The stark reality of the Ocean Falls mill was; that it was one of  the more expensive mills to operate in the Province of B.C. in spite of the the hydro power savings. The isolated location of the paper mill resulted in many high cost expenditures not normally carried by other pulp and paper companies located closer to civilization. Everything had to be carried to and from the mill by boat or barge. This included everything and everything. Wood for the mill, all the mill chemicals and all new mill maintenance equipment and supplies. The finished paper products had to be shipped out by barge or ship since there were no roads into Ocean Falls. The cost of the wood for the mill was high due to long delivery distances. The mill was frightfully outdated operating paper machines built in the early 1900 with some machines driven by steam engines. The mill had to carry the cost of the necessary township infrastructure, a cost most other pulp and paper mills companies totally avoid. This meant the provision of housing, heating, electricity, and the maintenance cost of all buildings and roads. Due to the isolated location of the mill, it was necessary to retain a large, versatile maintenance staff. It was essential that the mill would be in a position to carry out major maintenance repairs with a minimum of delay in order to avoid production losses. This again meant the requirements for very well equipped repair shops. Most pulp and paper mills located closer to large cities rely on private companies to carry-out many of the large scale and often specialized  equipment repairs. Outside contractors can be brought in to most mills on short notice should a major maintenance problem occur.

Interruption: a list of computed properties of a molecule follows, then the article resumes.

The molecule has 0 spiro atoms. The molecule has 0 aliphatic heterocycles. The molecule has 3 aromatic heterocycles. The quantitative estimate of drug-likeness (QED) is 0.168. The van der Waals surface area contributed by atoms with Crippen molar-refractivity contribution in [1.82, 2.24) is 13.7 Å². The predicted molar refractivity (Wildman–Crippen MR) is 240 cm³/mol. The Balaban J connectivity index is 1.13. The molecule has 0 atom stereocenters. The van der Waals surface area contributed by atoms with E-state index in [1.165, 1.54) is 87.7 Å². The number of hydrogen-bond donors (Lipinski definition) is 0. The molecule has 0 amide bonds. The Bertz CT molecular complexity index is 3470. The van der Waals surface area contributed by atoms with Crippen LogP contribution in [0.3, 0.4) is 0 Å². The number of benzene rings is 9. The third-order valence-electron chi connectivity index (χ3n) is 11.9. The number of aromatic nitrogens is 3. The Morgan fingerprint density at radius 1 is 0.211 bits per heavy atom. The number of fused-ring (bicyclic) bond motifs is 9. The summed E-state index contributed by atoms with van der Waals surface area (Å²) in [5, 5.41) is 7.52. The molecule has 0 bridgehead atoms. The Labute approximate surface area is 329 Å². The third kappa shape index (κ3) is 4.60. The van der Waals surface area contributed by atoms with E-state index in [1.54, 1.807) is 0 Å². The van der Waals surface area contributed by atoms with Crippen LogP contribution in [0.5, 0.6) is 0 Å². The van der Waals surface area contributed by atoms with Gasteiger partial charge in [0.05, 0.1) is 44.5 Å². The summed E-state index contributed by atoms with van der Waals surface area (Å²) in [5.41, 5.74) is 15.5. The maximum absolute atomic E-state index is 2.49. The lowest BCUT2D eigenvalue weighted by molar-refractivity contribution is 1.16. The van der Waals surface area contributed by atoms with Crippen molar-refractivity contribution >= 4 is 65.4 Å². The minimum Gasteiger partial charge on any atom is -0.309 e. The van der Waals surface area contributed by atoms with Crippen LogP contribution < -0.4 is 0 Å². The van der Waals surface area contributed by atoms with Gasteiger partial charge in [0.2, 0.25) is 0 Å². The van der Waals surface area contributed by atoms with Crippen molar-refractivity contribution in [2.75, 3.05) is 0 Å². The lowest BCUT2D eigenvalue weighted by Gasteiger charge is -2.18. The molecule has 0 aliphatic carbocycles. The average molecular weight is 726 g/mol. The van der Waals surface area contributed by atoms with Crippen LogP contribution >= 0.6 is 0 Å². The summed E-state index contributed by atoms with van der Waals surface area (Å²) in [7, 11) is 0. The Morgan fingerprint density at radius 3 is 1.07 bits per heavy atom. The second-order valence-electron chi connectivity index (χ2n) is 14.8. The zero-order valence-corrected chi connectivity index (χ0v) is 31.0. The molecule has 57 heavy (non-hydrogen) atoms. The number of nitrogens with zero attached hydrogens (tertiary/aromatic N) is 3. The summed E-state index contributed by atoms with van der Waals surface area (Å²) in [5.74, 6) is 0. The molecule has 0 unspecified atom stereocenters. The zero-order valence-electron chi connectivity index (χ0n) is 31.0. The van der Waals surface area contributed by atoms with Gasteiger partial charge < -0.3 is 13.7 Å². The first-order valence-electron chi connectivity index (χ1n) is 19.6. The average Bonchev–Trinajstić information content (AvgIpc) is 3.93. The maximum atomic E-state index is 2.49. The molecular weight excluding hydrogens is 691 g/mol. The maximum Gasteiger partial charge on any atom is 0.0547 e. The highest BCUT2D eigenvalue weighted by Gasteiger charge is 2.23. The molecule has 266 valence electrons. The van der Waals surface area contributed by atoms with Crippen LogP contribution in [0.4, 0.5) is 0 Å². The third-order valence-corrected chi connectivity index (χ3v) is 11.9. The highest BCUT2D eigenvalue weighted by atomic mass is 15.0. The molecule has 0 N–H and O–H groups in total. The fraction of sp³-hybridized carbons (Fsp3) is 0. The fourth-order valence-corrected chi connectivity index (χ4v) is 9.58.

History has shown, that pulp and paper mills much more modern than the Ocean Falls mill have had to be shut down permanently. This due to the very difficult cost environment many mills often operate within. Mills with quite modern production processes and equipment, and installed perhaps as late as 1980, have had to shut down. The Ocean Falls mill was totally devoid of  any air and water pollution control equipment. Such now obligatory systems are high cost items in any new pulp and paper mill. The Ocean Falls mill would not have been able to continue operation without such facilities.

In my opinion, the Ocean Falls paper mill town ended it's career in a noble way, having been the home to so many people since the beginning of  the 1900. From an economic, long term viewpoint, the Ocean Falls Mill created very good revenue for all involved, the Provincial Government, Investors, Mill equipment suppliers and the people who lived and worked in Ocean Falls.

The town of Ocean Fals still lives on albeit on a much smaller scale than that of the past. I send everybody still living in Ocean Falls my very best regards.


Notes:

All comments, descriptions and explanations related to the Ocean Falls paper mill and town are solely my own. I am recalling events in my life which happened 40 years ago  Due to my long-standing interest in the life and history of Ocean Falls I felt I should communicate some of my memories and share some of my photographs.

If you are an ex Ocean Falls resident and if you like my site, I would appreciate if you would forward the link to other Ocean Falls people you might know. An Ocean Falls resident visitor's log has been included on the last page of this site.